"Cherries!?" Almost everyone who passed the Murray Family Farms stand at the Santa Monica farmers market on Wednesday blurted out this word in varied tones of delight, surprise, and skepticism. Delight at the sight of the first stone fruit of the season; surprise, because cherries usually have not shown up at the market until a bit later, in early May; and skepticism that such early fruit could taste good.
And it's true, all too often the first cherries of the season have been a disappointing tease — tart, soft, or tasteless. But at Santa Monica, almost everyone who tasted samples of the Murrays' Sequoia cherries grinned as they processed the novel concept: good cherries in April!
This recently developed variety, available at farmers markets only from Steve and Vickie Murray's orchard in Arvin at the extreme southeastern corner of the San Joaquin Valley, is likely to be a revelation for cherry lovers. The fruits are firm, dark and flavorful, without the flaws of previous early varieties.
For many decades after the Second World War, the standard early variety was Burlat, which is small, soft, and none too flavorful. It's a starter cherry, at best.
Brooks, a hybrid of Rainier and Burlat introduced in 1988, is an excellent variety when ripe. It has a relatively low winter chill requirement, which means that it can produce good crops in the southern half of the San Joaquin Valley and take advantage of the district's early ripening to grab those early high prices.
Alas, in this area, which was long regarded as having a marginal climate for cherries, the intense summer heat damages many of the buds for the next year's crop, so that they develop malformed fruits, called "spurs" and "doubles." (These don't necessarily taste different than normal fruits, but they are less attractive to consumers, and so are unprofitable for growers.)
Brooks cherries also are very susceptible to splitting when it rains; this happens more frequently in late April and early May, prime time for early varieties, than a few weeks later, when Bings ripen in the state's leading cherry district around Stockton.
Then there's Tulare, a second-generation seedling of Bing bred by the Bradford family in Le Grand and introduced in 1988. It's much less susceptible to spurs, doubles and splits, but unfortunately the flavor lacks sweetness and intensity unless the fruit is dead-ripe — which it rarely is, given the pressure on farmers to pick early for top dollar, even at farmers markets.
Now comes Sequoia, which is actually the marketing name for several cherry varieties bred by Glen Bradford, of which the most important is Glenred, a hybrid of Tulare and Brooks introduced in 2000. It combines the best of both varieties, being large, dark, firm, sweet and flavorful but also low-chill and resistant to spurs, splits and doubles.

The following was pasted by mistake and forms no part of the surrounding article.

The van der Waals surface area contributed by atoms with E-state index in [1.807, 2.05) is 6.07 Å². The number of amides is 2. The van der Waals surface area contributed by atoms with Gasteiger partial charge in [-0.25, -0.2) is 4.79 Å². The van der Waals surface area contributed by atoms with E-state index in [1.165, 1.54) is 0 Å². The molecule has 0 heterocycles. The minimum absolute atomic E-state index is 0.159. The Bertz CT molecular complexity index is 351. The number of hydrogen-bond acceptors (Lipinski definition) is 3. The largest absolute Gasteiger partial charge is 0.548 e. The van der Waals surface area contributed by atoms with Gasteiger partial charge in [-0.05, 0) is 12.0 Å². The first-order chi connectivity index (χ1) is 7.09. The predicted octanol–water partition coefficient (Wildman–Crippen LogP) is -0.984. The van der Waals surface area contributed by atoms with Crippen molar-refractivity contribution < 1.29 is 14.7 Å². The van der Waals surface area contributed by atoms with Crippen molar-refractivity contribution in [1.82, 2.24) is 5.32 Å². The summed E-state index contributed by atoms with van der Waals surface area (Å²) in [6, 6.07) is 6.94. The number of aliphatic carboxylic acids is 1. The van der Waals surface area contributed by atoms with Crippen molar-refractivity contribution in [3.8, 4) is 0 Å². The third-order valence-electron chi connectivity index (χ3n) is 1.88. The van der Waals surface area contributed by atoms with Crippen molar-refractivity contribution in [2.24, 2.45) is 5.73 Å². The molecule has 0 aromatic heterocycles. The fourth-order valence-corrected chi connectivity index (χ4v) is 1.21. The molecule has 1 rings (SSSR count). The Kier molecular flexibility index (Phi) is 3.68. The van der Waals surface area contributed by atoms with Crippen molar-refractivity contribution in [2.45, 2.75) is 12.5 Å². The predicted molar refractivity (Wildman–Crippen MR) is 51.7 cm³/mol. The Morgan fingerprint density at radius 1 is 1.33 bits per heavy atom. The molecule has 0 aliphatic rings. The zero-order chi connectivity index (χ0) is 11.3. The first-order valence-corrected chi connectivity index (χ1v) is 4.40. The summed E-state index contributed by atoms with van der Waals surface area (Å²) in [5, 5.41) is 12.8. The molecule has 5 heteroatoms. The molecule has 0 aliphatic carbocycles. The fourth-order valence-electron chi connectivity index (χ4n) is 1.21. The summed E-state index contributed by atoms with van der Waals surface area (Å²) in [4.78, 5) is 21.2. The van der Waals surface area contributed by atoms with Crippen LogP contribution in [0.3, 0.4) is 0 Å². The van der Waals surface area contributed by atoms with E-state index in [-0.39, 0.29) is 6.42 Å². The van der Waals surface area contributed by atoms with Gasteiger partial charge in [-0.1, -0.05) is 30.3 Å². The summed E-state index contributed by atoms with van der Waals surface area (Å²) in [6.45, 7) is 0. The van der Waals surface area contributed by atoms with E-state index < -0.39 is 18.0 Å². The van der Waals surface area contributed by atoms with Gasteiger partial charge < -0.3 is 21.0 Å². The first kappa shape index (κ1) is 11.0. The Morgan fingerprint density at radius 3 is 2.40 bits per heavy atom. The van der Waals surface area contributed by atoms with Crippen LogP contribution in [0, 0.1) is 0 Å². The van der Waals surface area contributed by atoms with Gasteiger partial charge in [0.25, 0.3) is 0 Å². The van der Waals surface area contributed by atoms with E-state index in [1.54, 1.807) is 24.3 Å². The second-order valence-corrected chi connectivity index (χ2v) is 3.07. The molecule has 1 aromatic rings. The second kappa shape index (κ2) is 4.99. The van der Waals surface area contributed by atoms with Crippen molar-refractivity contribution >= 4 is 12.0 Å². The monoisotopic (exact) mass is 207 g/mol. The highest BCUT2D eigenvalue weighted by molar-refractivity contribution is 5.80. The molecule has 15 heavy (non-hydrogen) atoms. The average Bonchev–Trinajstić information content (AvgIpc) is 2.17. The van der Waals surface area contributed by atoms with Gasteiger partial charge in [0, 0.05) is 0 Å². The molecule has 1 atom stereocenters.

A variety's vulnerability to rain is not some abstract consideration for cherry lovers: In a 2-inch deluge last week, the Murrays lost a third of their Brooks, including all the ripe, early, most valuable ones.
"They were clobbered," says Steve, 56, who hired six helicopters to fly above his 280-acre cherry orchard in a vain attempt to protect the split-prone fruit. Such is the nerve-wracking gamble of ultra-early-season cherry growers, who can earn $200 for their first 18-pound boxes of cherries for export to Japan, or lose most of their crop in one downpour.
Sensing a good thing, California farmers have planted more than 1,000 acres of Sequoia varieties, much of it in the earliest, southernmost reaches of the San Joaquin Valley near Arvin and Bakersfield. This is part of a larger boom in which overall cherry acreage in Kern County has surged from 65 in 1990 to some 8,000 acres today.
In the past, almost inevitably, promising varieties like Sequoia soon would have been overplanted, leading ultimately to low prices and much gnashing of teeth by growers. But in this case the breeder, Bradford Genetics, has licensed the line of Sequoia cherries to one company, Warmerdam Packing of Hanford, which in turn has authorized a limited number of growers to plant the trees. It also controls marketing standards, to keep growers from undercutting future demand by harvesting too early.
The Murrays, who have 36 acres of Sequoias planted between 2000 and 2005, now sell at 29 farmers markets, including Hollywood, Torrance (Saturday and Tuesday), Santa Clarita and Santa Monica Wednesday, where they had applied for years before being accepted this season, after a visit of inspection by Laura Avery, the manager.
Last Wednesday they sold 1-pound bags of Sequoias for $5. They also grow 16 other varieties of cherries, including Royal Rainier, a blushed yellow cherry that they'll bring, along with Sequoia, next week, and Coral Champagne, a sweet black variety. These and some other varieties are reliably good if ripe, but some of the varieties are primarily intended as pollinators, so it pays to sample before buying.
Starting today, visitors can pick their own cherries (no Sequoias, alas) near the farm's stand at Copus Road near I-5, south of Bakersfield, on Fridays, Saturdays and Sundays only, until about mid-June.
Although Sequoias have been marketed commercially on a small scale for several years, this year's crop will be much larger. Most of the first week's picking will go to export, but the fruit will also be available in Whole Foods and possibly other supermarkets in Southern California starting around the middle or end of next week, said Maurice Cameron, president of Flavor Tree Fruit Co., which is handling commercial sales.